29) Always Look on the Bright Side of Life!

Smiley Face

How easy it is to be a moaning Minnie.   I’m sure we all know someone (or ….. gulp, even ourselves sometimes) who get into moaning mode all too easily.

When I look back, which is far easier than looking forward, I know there have been times in my life when someone has asked ” How are you?” and it’s been all too easy to forget all the positives in my life and have a good old moan.  I honestly believe that there’s nothing wrong with that occasionally, we all go through difficult, challenging, heartbreaking times when I think we should not chastise ourselves for moaning, especially to our closest friends who are trying to help us, but it’s the habit of moaning that I’m writing about today.

I used to have a Father-in-law who could have moaned for England.  Seriously if there was a gold medal in moaning he would have been on the podium each and every day.  No matter what you did or what you said, he’d find something to moan about.  When we were first married we went to visit him in our old car, he complained that we were obviously not working hard enough and should be ashamed at driving an old banger.  A couple of years later we drove up to see him and we had a new car.  I couldn’t believe it when he started moaning that it was obviously alright for us, swanning around like we were above everyone else because we had a new car!  We just couldn’t win.

His wife, my ex-Mother-in-law, was also a pretty good moaner. She was staying with us for a while (too long!) and I remember asking her if she had any preference for lunch, whether she would like a hot cooked meal, or a light cold lunch.  She said she didn’t mind.  I even asked her if she was sure and she said yes, anything would be fine.  I was immensely busy at work so prepared a salad with some homemade bread.  She scowled as I put the meal on the table.  “I would have preferred a hot meal”  she moaned.  I can honestly say that in the twenty-six years I knew her, it was a very rare event that she made a happy, upbeat or positive comment about anything. They were obviously well matched.  In fact, thinking about, I can’t think of one instance where she was genuinely pleased with her lot.  How very sad.

I believe that this personality trait actually ages you.  When I first met my ex in-laws, when I was in my early twenties, I assumed that they had been old parents when my ex-husband was born.  Their whole house felt grey and dowdy.  Wrongly, I presumed that they were ancient, which to me at the time was anyone past sixty (how our perspective changes as we head toward the higher ‘tens’ ourselves).  In reality they were exactly the same age as my parents, and had in fact been extremely young parents.  You just would never have believed it had you met them.  The difference between them and my parents was that mine had the wonderful knack of finding the humour in everything, including themselves, they never took life too seriously.  Their houses were always colourful and full of life – they were not what I would call ‘grey’ people!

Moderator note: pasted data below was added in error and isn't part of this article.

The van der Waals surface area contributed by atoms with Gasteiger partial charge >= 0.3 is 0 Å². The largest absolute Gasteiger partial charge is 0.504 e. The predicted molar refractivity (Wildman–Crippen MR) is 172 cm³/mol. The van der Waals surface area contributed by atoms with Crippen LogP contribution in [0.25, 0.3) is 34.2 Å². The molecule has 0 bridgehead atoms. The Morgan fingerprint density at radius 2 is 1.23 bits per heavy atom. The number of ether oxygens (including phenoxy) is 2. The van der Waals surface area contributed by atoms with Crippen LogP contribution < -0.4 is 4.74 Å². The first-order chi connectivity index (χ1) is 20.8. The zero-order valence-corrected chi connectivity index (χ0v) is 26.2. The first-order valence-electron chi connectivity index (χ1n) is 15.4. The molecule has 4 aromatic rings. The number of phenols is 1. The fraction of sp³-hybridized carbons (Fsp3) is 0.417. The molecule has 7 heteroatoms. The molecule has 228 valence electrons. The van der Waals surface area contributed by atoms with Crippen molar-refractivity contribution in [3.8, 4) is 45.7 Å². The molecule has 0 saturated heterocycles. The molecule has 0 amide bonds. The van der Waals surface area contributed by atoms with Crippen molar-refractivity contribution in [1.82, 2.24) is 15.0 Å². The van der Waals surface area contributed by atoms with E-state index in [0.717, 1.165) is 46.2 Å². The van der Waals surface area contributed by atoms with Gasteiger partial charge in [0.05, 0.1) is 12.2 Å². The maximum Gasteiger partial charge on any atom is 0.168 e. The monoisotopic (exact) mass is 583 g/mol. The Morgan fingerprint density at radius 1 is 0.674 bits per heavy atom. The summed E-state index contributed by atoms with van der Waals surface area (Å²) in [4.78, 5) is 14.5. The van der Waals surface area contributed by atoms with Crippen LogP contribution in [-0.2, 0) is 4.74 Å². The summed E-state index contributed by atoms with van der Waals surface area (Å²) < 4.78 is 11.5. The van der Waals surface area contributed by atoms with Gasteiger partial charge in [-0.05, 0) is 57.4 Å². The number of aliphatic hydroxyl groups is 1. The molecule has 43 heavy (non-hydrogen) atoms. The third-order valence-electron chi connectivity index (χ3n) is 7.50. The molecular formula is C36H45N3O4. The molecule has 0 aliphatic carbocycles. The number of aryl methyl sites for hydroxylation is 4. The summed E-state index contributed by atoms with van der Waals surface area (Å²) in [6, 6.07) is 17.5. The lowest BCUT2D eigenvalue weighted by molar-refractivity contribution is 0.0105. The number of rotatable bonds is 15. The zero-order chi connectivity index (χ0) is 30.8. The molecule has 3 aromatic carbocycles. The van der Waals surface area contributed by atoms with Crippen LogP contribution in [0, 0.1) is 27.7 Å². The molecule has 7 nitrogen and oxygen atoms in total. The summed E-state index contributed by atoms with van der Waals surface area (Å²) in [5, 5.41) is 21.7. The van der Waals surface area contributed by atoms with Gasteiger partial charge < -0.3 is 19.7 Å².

Dad had nicknames for everyone, my sister was Prunella Pimple Face and I was Fish Face Charlie – we never knew why – we just were!  He had a wonderful sense of timing where humour was concerned, saying just the right word at the right time.  Very dry and extremely observant, he did catch a few people off guard at times, which made it all the funnier! He went through some incredibly traumatic times in his life, both during his childhood, during his time in the war and in latter years, due to his health.  Amazingly though, through everything, my Dad always found something positive to say about every event in his life.

He had to undergo life threatening surgery when I was in my early teens.  He was diagnosed with lung cancer and had to undergo surgery to remove one of his lungs.  This was in the late 1960’s and the medical treatments at that time weren’t as advanced as they are now, so it was very dangerous surgery at the time.  Dad had undergone a routine medical for the organisation he worked for and much to his horror a large shadow on his lung showed up on his chest X-ray.  He was taken into Harefield hospital and underwent an exploratory operation and they confirmed to Mum that he had lung cancer.  They gave her the choice whether to operate and possibly prolong his life by a matter of months, or to just leave it and let nature take it’s course.  Mum, after much consideration and heart searching, chose the operation.  Thank God she did, as when they operated they found that Dad didn’t have lung cancer after all.  He had an unusual form of tuberculosis in a cyst in his lung.  He was in hospital for quite a long time on a large ward. Everyone commented on how he was such a lively spirit and how he lifted the atmosphere.  Within a couple of days of the surgery he was cracking jokes, mainly about himself, and had everyone in stitches (pardon the pun).  I remember the sister on the ward saying that she would miss him so much when he went home because he had made their lives so much more enjoyable and how his warmth and humour had affected everyone so positively.  I was so proud of my Dad.

Mum too had difficult times but without fail she always managed to find something positive to say.  She used to quote Thumper from the film Bambi – “if you can’t say something nice don’t say nothin’ at all” , which is dreadfully difficult to adhere to at times (see above!), but she really did try to live by this, apart from when she and Dad were arguing, and then all their rules went out the window!